There is no room in such an imagination for any ‘revolutionary vanguard’ giving leadership to a monolith of a movement because such coalitions can only emerge through struggles. This is where the Left parties and their affiliates face their biggest challenge: the challenge of developing an ethic of solidarity where they learn to participate in sectional struggles without trying to take them over or control them. Something of this kind has been happening with Left groups participating say, in the post-Una Dalit struggle in Gujarat. Over the years, big changes have taken place in Indian universities where the political presence of large sections of Dalit Bahujan students (and debates with them) has led to a churning among left-wing students’ groups as well. Universities, in this sense, provide a unique space for the confrontation of conflicting ideas, for debate and thus for learning from opponents as well. Little wonder then, that it is universities that have been in the eye of the storm – where everything from critiquing the anti-ecological thrust of ‘development’, debating Kashmir and death penalty, to worshipping Mahishasura, have been seen as threats to ‘nationalist’ order. And it is here that a new kind of Left discourse has begun to take shape that attempts to establish connections with radical currents that are not easily represented by Left parties.
No less important and pertinent is the question of the modality of transformation/s. Is it possible today to carry on with the twentieth century imagination of revolution? Twentieth century revolutions, where a group of determined revolutionaries led their parties to capture state power, simply instituted profoundly anti-democratic political systems, and ended up either imploding (as in the Soviet bloc) or building capitalism in some form (as in China and Vietnam). That experience suggests there is not much there worth repeating.
It was by rejecting this experience of twentieth century socialisms that the Latin American experiments with ‘socialism in the twenty-first century’ emerged. There emerged attempts by a range of new Left parties and movements that sought transformation through the democratic process – in Brazil, Bolivia, Venezuela and Ecuador. These Left formations and movements have different histories but they all share one common feature: they have emerged, responding to the actual needs of their respective societies, drawing on popular traditions of their own societies. An important feature of twenty-first century socialism is that, unlike its modernist and productivist twentieth century predecessor, it takes indigenous traditions and forms of communal governance very seriously and draws on them in terms of formulating its own philosophy. The Ecuadorian idea of buen vivir (living well) for instance, actually draws on the cosmology of the Quechua people of the Andes in order to spell out a vision that is community oriented, ecologically balanced and culturally sensitive – a vision now enshrined in the Ecuadorean Constitution. Perhaps the most important and radical part of this cosmology, now adopted by many Latin American movements is that humans are not and cannot be owners of the earth and nature’s resources; at best they are its stewards and managers. This runs fundamentally against the grain of corporate take-over of the earth’s resources and the drive towards commodification of everything from land and forests to water and air.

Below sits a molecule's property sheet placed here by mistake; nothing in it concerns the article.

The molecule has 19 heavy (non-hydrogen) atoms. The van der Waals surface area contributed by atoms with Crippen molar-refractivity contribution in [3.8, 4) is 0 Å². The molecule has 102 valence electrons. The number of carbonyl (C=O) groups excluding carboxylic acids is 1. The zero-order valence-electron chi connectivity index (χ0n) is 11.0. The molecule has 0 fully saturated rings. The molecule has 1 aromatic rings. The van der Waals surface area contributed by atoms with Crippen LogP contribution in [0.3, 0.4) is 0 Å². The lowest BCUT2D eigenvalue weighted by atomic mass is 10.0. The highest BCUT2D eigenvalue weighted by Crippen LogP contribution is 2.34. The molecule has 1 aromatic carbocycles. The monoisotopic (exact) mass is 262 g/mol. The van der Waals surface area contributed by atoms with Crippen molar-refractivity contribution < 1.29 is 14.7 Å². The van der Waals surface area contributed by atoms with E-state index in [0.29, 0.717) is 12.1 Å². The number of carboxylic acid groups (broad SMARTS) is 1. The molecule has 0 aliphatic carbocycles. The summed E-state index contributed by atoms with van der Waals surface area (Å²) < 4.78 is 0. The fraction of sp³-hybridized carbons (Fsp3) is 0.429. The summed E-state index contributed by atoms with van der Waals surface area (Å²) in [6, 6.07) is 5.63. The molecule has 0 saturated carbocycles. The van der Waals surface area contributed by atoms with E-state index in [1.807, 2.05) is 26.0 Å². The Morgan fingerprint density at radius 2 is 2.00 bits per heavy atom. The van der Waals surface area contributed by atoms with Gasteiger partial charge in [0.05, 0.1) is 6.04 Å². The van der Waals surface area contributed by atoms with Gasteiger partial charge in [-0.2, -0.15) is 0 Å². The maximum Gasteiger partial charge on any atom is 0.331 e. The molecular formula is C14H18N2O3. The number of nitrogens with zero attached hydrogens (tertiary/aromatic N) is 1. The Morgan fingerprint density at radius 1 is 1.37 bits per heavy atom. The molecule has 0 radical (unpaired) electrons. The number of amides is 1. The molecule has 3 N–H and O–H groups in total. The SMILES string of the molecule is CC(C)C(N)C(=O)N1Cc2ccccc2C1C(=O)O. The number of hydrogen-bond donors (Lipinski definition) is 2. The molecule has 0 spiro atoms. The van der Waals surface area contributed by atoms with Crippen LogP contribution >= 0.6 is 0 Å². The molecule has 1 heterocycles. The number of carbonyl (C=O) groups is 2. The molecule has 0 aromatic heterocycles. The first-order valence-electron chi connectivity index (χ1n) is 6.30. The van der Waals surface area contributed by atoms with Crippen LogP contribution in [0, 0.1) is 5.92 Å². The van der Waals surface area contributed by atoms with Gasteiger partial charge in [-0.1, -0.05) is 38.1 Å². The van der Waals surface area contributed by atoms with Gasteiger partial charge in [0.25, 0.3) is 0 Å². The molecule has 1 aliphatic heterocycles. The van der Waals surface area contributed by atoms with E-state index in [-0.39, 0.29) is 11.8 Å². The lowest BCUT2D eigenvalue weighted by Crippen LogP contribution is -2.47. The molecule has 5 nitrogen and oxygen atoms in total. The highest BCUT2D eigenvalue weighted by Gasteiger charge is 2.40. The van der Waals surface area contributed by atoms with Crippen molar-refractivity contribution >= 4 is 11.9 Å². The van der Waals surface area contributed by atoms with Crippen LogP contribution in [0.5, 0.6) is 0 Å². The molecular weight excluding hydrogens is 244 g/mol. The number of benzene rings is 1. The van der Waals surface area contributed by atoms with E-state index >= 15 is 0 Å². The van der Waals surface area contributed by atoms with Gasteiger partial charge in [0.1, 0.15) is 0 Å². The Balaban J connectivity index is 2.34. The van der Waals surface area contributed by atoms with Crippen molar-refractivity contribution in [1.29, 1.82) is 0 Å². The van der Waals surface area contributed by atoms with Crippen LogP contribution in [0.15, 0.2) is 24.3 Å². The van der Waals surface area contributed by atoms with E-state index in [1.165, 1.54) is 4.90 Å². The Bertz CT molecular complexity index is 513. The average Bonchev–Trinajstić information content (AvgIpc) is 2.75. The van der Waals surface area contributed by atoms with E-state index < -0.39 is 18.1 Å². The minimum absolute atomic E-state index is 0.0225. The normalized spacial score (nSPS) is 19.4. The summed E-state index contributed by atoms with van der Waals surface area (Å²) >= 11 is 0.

Capital, Democracy and the Law
While these experiments have had a significant impact in terms of improvement of lives of millions of people, they have not always managed to challenge the entrenched power of corporate capital. These experiments too stand thwarted, to an extent, under the combined assault of big corporations and the propaganda machines of the big media. The recent impeachment of Dilma Rousseff, the former Workers’ Party President of Brazil, by a highly corrupt cabal of white elite corporate players, backed by an orchestrated campaign by the corporate media, is a case in point. All these experiments, even in their ‘failure’, underline that there are no short cuts in the process of democratic transformation, just as they point to the inescapable need to take on corporate power frontally.
Taking on the power of big corporations, their violations of the law, their behind-the-scenes operations of subverting the law, their surreptitious takeover of the political process itself, their plunder of the natural commons – all these have been at the centre of many recent mass struggles and movements. From the Indignados in Spain and Greece to the Occupy Wall Street movement across the United States of America to important strains within the anti-corruption movement in India, what was common was this feeling that politics and the political process being hijacked by the powerful. The call for ‘real democracy’ resounded everywhere; and political parties across the board, along with the entire formal political process, began to be seen as thoroughly corrupt and deeply compromised. Many of these movements were succeeded by new kinds of political formations and we may have different understandings of what happened to them and how they fared but that is really not the point here. For most of these are experiments – attempts at finding a language and political forms adequate for our times. They should be seen as a sign of the fact new forms are yet to emerge.